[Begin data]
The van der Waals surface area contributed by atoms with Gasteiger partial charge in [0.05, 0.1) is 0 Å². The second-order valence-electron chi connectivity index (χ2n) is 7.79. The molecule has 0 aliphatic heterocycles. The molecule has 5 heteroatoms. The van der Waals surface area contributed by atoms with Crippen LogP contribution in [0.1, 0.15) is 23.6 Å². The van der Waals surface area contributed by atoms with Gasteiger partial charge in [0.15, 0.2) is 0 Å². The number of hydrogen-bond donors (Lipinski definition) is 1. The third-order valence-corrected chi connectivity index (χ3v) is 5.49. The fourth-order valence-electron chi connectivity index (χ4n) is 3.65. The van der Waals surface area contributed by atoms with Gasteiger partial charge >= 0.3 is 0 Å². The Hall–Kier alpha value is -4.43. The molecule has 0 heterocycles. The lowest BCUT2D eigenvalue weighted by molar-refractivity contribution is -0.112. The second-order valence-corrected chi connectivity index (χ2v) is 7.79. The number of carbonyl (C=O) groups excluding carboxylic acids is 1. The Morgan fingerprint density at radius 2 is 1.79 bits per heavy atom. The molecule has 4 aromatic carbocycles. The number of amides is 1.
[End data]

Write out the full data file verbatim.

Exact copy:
The van der Waals surface area contributed by atoms with Gasteiger partial charge in [0.05, 0.1) is 0 Å². The second-order valence-electron chi connectivity index (χ2n) is 7.79. The molecule has 0 aliphatic heterocycles. The molecule has 5 heteroatoms. The van der Waals surface area contributed by atoms with Crippen LogP contribution in [0.1, 0.15) is 23.6 Å². The van der Waals surface area contributed by atoms with Gasteiger partial charge in [0.15, 0.2) is 0 Å². The number of hydrogen-bond donors (Lipinski definition) is 1. The third-order valence-corrected chi connectivity index (χ3v) is 5.49. The fourth-order valence-electron chi connectivity index (χ4n) is 3.65. The van der Waals surface area contributed by atoms with Gasteiger partial charge >= 0.3 is 0 Å². The Hall–Kier alpha value is -4.43. The molecule has 0 heterocycles. The lowest BCUT2D eigenvalue weighted by molar-refractivity contribution is -0.112. The second-order valence-corrected chi connectivity index (χ2v) is 7.79. The number of carbonyl (C=O) groups excluding carboxylic acids is 1. The Morgan fingerprint density at radius 2 is 1.79 bits per heavy atom. The molecule has 4 aromatic carbocycles. The number of amides is 1.